Comparisons of resting-state EEG power across migraine phases

Significant differences in resting-state EEG power between the four migraine-phase groups are shown in Fig. 3. EEG power intensity of pre-ictal patients in the fronto-central and parietal regions of delta theta, alpha and beta bands were higher than the corresponding values in inter-ictal patients (FDR-adjusted p < .05, Fig. 3a). Compared to pre-ictal patients, ictal patients had lower fronto-central and parieto-occipital delta, theta, alpha, and beta EEG power (FDR-adjusted p < .05, Fig. 3b). Centro-parietal delta, theta, alpha, and beta EEG power intensity were higher in post-ictal patients than in ictal patients (FDR-adjusted p < .05, Fig. 3c). Right centro-parietal delta, theta, alpha, and beta EEG power intensity were lower in inter-ictal patients than in post-ictal patients (FDR-adjusted p < .05, Fig. 3d).

Comparisons of resting-state EEG coherence between migraine patients and HCs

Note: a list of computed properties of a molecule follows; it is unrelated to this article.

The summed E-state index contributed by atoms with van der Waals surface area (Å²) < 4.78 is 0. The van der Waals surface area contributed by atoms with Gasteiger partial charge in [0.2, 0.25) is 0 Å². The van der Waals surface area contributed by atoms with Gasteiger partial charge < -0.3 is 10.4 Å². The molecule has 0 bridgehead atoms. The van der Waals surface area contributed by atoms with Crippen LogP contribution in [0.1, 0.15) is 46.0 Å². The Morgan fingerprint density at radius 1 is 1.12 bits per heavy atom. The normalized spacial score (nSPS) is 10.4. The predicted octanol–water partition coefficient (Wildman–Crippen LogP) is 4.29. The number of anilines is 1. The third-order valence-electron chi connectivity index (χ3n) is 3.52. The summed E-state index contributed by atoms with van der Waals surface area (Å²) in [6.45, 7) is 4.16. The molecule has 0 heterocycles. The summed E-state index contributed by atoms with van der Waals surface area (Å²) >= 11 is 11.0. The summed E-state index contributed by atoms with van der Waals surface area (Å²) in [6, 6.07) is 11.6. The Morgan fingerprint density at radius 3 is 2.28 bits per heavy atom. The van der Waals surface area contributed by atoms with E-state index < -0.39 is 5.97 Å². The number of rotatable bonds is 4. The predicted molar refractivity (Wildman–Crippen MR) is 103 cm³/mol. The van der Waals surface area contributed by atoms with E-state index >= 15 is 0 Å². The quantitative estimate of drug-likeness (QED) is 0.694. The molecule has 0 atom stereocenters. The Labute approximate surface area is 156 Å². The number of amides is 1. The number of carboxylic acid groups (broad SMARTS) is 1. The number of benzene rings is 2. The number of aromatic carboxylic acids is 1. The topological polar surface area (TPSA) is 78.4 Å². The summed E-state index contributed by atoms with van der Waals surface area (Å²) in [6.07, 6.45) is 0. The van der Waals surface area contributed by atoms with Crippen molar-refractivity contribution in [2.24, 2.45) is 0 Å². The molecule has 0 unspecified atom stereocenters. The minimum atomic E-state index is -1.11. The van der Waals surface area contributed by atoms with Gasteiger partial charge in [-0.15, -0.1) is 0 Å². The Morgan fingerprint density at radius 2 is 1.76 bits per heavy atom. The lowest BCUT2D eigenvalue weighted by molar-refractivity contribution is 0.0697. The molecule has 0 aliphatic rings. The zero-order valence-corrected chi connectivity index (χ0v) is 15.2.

Comparisons of resting-state EEG coherence between migraine patients in each phase of the migraine cycle versus HCs are shown in Fig. 4. Delta, theta, alpha, and beta EEG coherence networks were lower in inter-ictal patients than in HCs (FDR-adjusted p < .05; Fig. 4a), with the exception of fronto-occipital network. Specifically, inter-ictal patients had decreased delta EEG coherence in fronto-central network, theta and alpha EEG coherence in fronto-central and posterior networks, and centro-parietal reductions in beta EEG coherence. Of note, the fronto-occipital network showed enhanced EEG coherence in theta, alpha, and beta bands (FDR-adjusted p < .05; Fig. 4a). The EEG coherence networks of pre-ictal patients, generally, did not differ from those of HCs, except for a slight increase in posterior beta EEG coherence (Fig. 4b). The cortical connection intensities of EEG coherence networks for theta and alpha frequency bands in ictal patients were lower than those in HCs (FDR-adjusted p < .05; Fig. 4c). Coherence in post-ictal patients was similar to that in HCs, with the exception of a small downtrend in posterior alpha EEG coherence. (Fig. 4d).